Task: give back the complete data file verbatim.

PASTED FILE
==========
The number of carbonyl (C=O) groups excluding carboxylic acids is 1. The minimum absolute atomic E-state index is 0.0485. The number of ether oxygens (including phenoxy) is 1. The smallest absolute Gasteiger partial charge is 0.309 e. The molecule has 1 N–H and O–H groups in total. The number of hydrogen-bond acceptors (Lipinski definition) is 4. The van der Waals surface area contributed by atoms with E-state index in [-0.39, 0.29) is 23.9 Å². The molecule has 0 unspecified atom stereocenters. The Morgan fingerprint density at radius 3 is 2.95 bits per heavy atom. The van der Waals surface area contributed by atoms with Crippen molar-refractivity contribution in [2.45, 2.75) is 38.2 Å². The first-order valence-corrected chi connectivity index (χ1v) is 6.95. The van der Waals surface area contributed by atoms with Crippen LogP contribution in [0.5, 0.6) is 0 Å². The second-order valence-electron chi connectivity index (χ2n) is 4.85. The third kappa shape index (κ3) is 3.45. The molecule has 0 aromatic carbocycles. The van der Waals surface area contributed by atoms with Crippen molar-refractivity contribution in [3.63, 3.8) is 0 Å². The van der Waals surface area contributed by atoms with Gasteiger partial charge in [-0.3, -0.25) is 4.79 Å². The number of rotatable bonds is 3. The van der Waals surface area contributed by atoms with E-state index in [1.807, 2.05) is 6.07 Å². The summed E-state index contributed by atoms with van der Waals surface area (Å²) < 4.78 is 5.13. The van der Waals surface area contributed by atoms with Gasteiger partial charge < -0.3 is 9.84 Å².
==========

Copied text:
The number of carbonyl (C=O) groups excluding carboxylic acids is 1. The minimum absolute atomic E-state index is 0.0485. The number of ether oxygens (including phenoxy) is 1. The smallest absolute Gasteiger partial charge is 0.309 e. The molecule has 1 N–H and O–H groups in total. The number of hydrogen-bond acceptors (Lipinski definition) is 4. The van der Waals surface area contributed by atoms with E-state index in [-0.39, 0.29) is 23.9 Å². The molecule has 0 unspecified atom stereocenters. The Morgan fingerprint density at radius 3 is 2.95 bits per heavy atom. The van der Waals surface area contributed by atoms with Crippen molar-refractivity contribution in [2.45, 2.75) is 38.2 Å². The first-order valence-corrected chi connectivity index (χ1v) is 6.95. The van der Waals surface area contributed by atoms with Crippen LogP contribution in [0.5, 0.6) is 0 Å². The second-order valence-electron chi connectivity index (χ2n) is 4.85. The third kappa shape index (κ3) is 3.45. The molecule has 0 aromatic carbocycles. The van der Waals surface area contributed by atoms with Crippen molar-refractivity contribution in [3.63, 3.8) is 0 Å². The van der Waals surface area contributed by atoms with Gasteiger partial charge in [-0.3, -0.25) is 4.79 Å². The number of rotatable bonds is 3. The van der Waals surface area contributed by atoms with E-state index in [1.807, 2.05) is 6.07 Å². The summed E-state index contributed by atoms with van der Waals surface area (Å²) < 4.78 is 5.13. The van der Waals surface area contributed by atoms with Gasteiger partial charge < -0.3 is 9.84 Å².